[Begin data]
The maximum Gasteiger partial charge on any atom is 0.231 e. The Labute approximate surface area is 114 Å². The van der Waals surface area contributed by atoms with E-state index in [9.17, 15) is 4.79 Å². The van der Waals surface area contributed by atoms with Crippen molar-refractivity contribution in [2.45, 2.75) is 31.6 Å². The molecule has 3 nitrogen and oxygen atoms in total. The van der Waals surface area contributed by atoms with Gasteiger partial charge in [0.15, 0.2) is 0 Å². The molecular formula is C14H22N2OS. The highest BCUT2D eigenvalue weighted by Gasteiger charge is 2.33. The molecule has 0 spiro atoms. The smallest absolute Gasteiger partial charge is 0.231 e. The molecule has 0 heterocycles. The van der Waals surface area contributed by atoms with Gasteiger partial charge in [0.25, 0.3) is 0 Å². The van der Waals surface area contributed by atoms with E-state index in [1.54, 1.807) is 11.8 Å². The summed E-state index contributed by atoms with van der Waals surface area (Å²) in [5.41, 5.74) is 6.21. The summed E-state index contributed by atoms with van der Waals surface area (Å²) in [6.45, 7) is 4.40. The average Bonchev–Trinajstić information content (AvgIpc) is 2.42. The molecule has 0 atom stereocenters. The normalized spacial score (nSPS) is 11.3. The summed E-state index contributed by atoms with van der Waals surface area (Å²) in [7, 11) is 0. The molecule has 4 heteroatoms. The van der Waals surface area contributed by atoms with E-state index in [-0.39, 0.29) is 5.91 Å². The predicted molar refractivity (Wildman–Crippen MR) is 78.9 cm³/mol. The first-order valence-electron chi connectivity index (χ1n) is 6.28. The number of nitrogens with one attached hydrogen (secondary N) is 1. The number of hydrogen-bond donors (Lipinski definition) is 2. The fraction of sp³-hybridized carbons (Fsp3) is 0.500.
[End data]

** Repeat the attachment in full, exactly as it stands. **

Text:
The maximum Gasteiger partial charge on any atom is 0.231 e. The Labute approximate surface area is 114 Å². The van der Waals surface area contributed by atoms with E-state index in [9.17, 15) is 4.79 Å². The van der Waals surface area contributed by atoms with Crippen molar-refractivity contribution in [2.45, 2.75) is 31.6 Å². The molecule has 3 nitrogen and oxygen atoms in total. The van der Waals surface area contributed by atoms with Gasteiger partial charge in [0.15, 0.2) is 0 Å². The molecular formula is C14H22N2OS. The highest BCUT2D eigenvalue weighted by Gasteiger charge is 2.33. The molecule has 0 spiro atoms. The smallest absolute Gasteiger partial charge is 0.231 e. The molecule has 0 heterocycles. The van der Waals surface area contributed by atoms with Gasteiger partial charge in [0.25, 0.3) is 0 Å². The van der Waals surface area contributed by atoms with E-state index in [1.54, 1.807) is 11.8 Å². The summed E-state index contributed by atoms with van der Waals surface area (Å²) in [5.41, 5.74) is 6.21. The summed E-state index contributed by atoms with van der Waals surface area (Å²) in [6.45, 7) is 4.40. The average Bonchev–Trinajstić information content (AvgIpc) is 2.42. The molecule has 0 atom stereocenters. The normalized spacial score (nSPS) is 11.3. The summed E-state index contributed by atoms with van der Waals surface area (Å²) in [7, 11) is 0. The molecule has 4 heteroatoms. The van der Waals surface area contributed by atoms with E-state index in [-0.39, 0.29) is 5.91 Å². The predicted molar refractivity (Wildman–Crippen MR) is 78.9 cm³/mol. The first-order valence-electron chi connectivity index (χ1n) is 6.28. The number of nitrogens with one attached hydrogen (secondary N) is 1. The number of hydrogen-bond donors (Lipinski definition) is 2. The fraction of sp³-hybridized carbons (Fsp3) is 0.500.